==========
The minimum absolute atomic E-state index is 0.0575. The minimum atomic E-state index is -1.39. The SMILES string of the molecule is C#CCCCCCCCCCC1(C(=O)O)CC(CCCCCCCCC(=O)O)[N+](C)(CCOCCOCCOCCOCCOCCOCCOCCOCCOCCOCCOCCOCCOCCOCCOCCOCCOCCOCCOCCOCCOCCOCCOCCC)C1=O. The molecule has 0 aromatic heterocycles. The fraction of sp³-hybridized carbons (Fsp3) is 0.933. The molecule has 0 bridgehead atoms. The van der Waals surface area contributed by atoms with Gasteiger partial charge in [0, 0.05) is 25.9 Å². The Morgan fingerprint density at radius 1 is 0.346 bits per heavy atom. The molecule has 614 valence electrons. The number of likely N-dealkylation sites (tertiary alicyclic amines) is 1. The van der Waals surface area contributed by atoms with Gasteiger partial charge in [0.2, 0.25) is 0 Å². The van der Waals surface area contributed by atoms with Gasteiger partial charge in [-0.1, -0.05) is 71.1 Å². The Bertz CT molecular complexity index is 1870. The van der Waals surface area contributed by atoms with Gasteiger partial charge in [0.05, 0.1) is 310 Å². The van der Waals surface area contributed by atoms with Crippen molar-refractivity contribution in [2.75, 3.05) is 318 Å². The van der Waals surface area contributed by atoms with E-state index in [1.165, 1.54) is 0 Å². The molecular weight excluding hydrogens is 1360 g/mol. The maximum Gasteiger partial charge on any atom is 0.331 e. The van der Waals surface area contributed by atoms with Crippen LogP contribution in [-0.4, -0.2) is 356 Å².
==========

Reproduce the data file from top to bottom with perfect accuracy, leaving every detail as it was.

The minimum absolute atomic E-state index is 0.0575. The minimum atomic E-state index is -1.39. The SMILES string of the molecule is C#CCCCCCCCCCC1(C(=O)O)CC(CCCCCCCCC(=O)O)[N+](C)(CCOCCOCCOCCOCCOCCOCCOCCOCCOCCOCCOCCOCCOCCOCCOCCOCCOCCOCCOCCOCCOCCOCCOCCC)C1=O. The molecule has 0 aromatic heterocycles. The fraction of sp³-hybridized carbons (Fsp3) is 0.933. The molecule has 0 bridgehead atoms. The van der Waals surface area contributed by atoms with Gasteiger partial charge in [0, 0.05) is 25.9 Å². The Morgan fingerprint density at radius 1 is 0.346 bits per heavy atom. The molecule has 614 valence electrons. The number of likely N-dealkylation sites (tertiary alicyclic amines) is 1. The van der Waals surface area contributed by atoms with Gasteiger partial charge in [0.2, 0.25) is 0 Å². The van der Waals surface area contributed by atoms with Gasteiger partial charge in [-0.1, -0.05) is 71.1 Å². The Bertz CT molecular complexity index is 1870. The van der Waals surface area contributed by atoms with Gasteiger partial charge in [0.05, 0.1) is 310 Å². The van der Waals surface area contributed by atoms with Crippen molar-refractivity contribution in [2.75, 3.05) is 318 Å². The van der Waals surface area contributed by atoms with E-state index in [1.165, 1.54) is 0 Å². The molecular weight excluding hydrogens is 1360 g/mol. The maximum Gasteiger partial charge on any atom is 0.331 e. The van der Waals surface area contributed by atoms with Crippen LogP contribution in [-0.4, -0.2) is 356 Å².